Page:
BHOGI భోగి మంట

BHOGI భోగి మంట
BHOGI భోగి మంట

Bogi Festival

Bogi Festival
Bogi festival or Bhogi is the first day of Pongal and is celebrated in honor of Lord Indra, "the God of Clouds and Rains". Lord Indra is worshiped for the abundance of harvest, thereby bringing plenty and prosperity to the land. Thus, this day is also known as Indran. On Bhogi all people clean out their homes from top to bottom, and collect all unwanted goods. This day is meant for domestic activities and of being together with the family members.All the houses from the richest to the humblest are thoroughly scrubbed and whitewashed. Homes are cleaned and decorated with "Kolam" - floor designs drawn in the white paste of newly harvested rice with outlines of red mud. Often pumpkin flowers are set into cow-dung balls and placed among the patterns. Fresh harvest of rice, turmeric and sugarcane is brought in from the field as preparation for the following day.PujaA special puja is performed on the first day of Pongal before the cutting of paddy. Farmers worship the sun and the earth by anointing their ploughs and sickles with sandalwood paste. It is with these consecrated tools that the newly-harvested rice is cut. The BonfireAnother ritual observed on this day is Bhogi Mantalu, when useless household articles are thrown into a fire made of wood and cow-dung cakes. Girls dance around the bonfire, singing songs in praise of the gods, the spring and the harvest. The significance of the bonfire, in which is burnt the agricultural wastes and firewood is to keep warm during the last lap of winter. In Andhra Pradesh this day is celebrated by girls burning their old clothes and wearing the new ones after an oil massage and bath. Then follows Pongal Panai, a ritual in which new earthenware pots are painted and decorated with turmeric, flowers and mango leaves.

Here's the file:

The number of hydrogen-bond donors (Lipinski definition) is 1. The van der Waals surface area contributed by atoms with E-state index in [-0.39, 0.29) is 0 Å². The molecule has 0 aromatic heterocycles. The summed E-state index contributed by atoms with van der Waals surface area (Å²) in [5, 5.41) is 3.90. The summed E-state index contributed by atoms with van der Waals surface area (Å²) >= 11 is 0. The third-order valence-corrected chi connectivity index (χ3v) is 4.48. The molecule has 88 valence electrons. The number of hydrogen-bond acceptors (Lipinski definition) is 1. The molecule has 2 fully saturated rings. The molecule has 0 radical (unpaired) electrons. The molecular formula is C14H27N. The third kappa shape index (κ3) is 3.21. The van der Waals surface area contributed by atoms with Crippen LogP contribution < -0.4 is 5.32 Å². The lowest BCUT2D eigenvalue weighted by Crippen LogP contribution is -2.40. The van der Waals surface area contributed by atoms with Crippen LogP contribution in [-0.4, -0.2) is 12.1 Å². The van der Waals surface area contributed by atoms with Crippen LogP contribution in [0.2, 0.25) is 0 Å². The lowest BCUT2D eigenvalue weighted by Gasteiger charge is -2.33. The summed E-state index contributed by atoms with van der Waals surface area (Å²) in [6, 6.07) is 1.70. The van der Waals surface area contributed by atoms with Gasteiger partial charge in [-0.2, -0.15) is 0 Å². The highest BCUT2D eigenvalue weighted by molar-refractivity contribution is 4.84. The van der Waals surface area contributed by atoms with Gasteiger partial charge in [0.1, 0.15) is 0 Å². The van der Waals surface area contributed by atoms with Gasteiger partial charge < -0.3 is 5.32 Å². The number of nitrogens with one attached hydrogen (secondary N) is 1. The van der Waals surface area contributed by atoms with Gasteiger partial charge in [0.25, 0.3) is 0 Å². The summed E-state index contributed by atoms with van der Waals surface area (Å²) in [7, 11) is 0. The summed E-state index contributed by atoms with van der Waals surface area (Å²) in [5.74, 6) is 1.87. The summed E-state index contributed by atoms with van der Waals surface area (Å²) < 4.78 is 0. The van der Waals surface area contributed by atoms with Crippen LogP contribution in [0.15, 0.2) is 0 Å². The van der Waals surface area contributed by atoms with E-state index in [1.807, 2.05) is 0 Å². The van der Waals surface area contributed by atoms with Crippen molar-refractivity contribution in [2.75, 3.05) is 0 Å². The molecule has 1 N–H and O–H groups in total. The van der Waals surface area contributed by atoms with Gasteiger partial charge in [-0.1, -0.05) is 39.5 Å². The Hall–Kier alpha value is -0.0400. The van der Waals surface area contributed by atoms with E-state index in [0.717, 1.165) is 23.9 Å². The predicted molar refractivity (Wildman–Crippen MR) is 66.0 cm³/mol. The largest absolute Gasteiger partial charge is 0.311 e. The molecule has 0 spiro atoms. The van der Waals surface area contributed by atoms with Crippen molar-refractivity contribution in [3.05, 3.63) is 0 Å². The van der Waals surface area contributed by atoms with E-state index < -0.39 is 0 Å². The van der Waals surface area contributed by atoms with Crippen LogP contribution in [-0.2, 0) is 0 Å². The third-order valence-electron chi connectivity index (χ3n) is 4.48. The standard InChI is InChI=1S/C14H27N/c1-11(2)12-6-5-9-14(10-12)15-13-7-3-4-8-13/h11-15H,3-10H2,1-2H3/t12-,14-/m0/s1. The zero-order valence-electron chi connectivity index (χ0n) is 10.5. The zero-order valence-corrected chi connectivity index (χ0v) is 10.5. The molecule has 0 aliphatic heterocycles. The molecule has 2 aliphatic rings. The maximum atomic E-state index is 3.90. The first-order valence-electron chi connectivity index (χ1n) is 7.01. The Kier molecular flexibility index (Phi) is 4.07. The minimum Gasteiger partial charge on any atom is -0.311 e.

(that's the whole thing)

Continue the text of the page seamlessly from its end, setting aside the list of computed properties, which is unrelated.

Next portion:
Bhogi is the first day of Sankranthi festival. ‘Bhogi’ means the first day of the festival. There are many other reasons why the festival is called Bhogi. Since this day provide Bhogabhagyam, wealth and luck to the people it is called Bhogi. India is an agriculture based country from the beginning. The harvest is brought home by the time of Sankranthi and farmers get some time to relax. Houses will be full of grains and farmers will have lots of money in hand. In the back drop the day before the main festival is also celebrated with the name of Bhogi. The day before the festivals like Atla tadiya and Undralla tadiya are also called Bhogi. The reason might be because the women who celebrated the festival spend the day before the main festival happily by applying mehandi to hands etc.
Bhogi religious significance
There is religious importance also for Bhogi festival. In the ancient days people used to worship Lord Indra along with all other Gods. This made Indra proud. Lord Krishna observed this and wanted to teach a lesson to Indra. On the eve of Bhogi festival, all the Yadavas prepared to worship Lord Indra. Krishna stopped them from worshipping Indra. This made Indra angry and as he was the master of clouds, he caused heavy rains and thunders in their place. Lord Krishna lifted the Govardhan hill on his little finger and saved his people. Indra now understood his mistake and the power of Lord Krishna. This shows the legendary importance of Bhogi festival.
Bhogi History